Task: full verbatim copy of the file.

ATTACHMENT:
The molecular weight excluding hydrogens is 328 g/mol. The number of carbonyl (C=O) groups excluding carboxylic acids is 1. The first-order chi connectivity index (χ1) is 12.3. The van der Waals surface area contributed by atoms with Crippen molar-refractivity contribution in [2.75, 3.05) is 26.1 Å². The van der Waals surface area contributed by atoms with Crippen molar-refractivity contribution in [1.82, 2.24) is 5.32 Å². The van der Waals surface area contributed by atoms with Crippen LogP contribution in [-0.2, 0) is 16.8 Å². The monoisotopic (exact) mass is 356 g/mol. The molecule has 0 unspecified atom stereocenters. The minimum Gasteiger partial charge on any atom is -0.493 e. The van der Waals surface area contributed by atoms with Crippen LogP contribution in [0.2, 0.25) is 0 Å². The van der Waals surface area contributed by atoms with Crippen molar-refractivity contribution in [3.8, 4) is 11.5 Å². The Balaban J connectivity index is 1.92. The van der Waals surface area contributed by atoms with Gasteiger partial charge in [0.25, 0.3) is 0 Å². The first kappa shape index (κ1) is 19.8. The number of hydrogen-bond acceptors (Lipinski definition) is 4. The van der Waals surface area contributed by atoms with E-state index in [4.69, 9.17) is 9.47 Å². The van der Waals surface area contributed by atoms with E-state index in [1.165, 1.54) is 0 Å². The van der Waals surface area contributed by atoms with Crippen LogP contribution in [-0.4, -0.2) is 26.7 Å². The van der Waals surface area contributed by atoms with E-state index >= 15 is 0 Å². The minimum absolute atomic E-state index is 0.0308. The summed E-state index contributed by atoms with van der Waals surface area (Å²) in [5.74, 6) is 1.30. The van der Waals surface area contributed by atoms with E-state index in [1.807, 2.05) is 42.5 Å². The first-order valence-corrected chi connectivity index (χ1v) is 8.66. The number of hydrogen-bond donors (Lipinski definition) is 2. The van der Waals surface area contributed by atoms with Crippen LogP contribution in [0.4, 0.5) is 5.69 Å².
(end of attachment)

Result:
The molecular weight excluding hydrogens is 328 g/mol. The number of carbonyl (C=O) groups excluding carboxylic acids is 1. The first-order chi connectivity index (χ1) is 12.3. The van der Waals surface area contributed by atoms with Crippen molar-refractivity contribution in [2.75, 3.05) is 26.1 Å². The van der Waals surface area contributed by atoms with Crippen molar-refractivity contribution in [1.82, 2.24) is 5.32 Å². The van der Waals surface area contributed by atoms with Crippen LogP contribution in [-0.2, 0) is 16.8 Å². The monoisotopic (exact) mass is 356 g/mol. The molecule has 0 unspecified atom stereocenters. The minimum Gasteiger partial charge on any atom is -0.493 e. The van der Waals surface area contributed by atoms with Crippen LogP contribution in [0.2, 0.25) is 0 Å². The van der Waals surface area contributed by atoms with Crippen molar-refractivity contribution in [3.8, 4) is 11.5 Å². The Balaban J connectivity index is 1.92. The van der Waals surface area contributed by atoms with Gasteiger partial charge in [0.25, 0.3) is 0 Å². The first kappa shape index (κ1) is 19.8. The number of hydrogen-bond acceptors (Lipinski definition) is 4. The van der Waals surface area contributed by atoms with E-state index in [4.69, 9.17) is 9.47 Å². The van der Waals surface area contributed by atoms with E-state index in [1.165, 1.54) is 0 Å². The van der Waals surface area contributed by atoms with Crippen LogP contribution in [-0.4, -0.2) is 26.7 Å². The van der Waals surface area contributed by atoms with E-state index >= 15 is 0 Å². The minimum absolute atomic E-state index is 0.0308. The summed E-state index contributed by atoms with van der Waals surface area (Å²) in [5.74, 6) is 1.30. The van der Waals surface area contributed by atoms with E-state index in [1.807, 2.05) is 42.5 Å². The first-order valence-corrected chi connectivity index (χ1v) is 8.66. The number of hydrogen-bond donors (Lipinski definition) is 2. The van der Waals surface area contributed by atoms with Crippen LogP contribution in [0.4, 0.5) is 5.69 Å².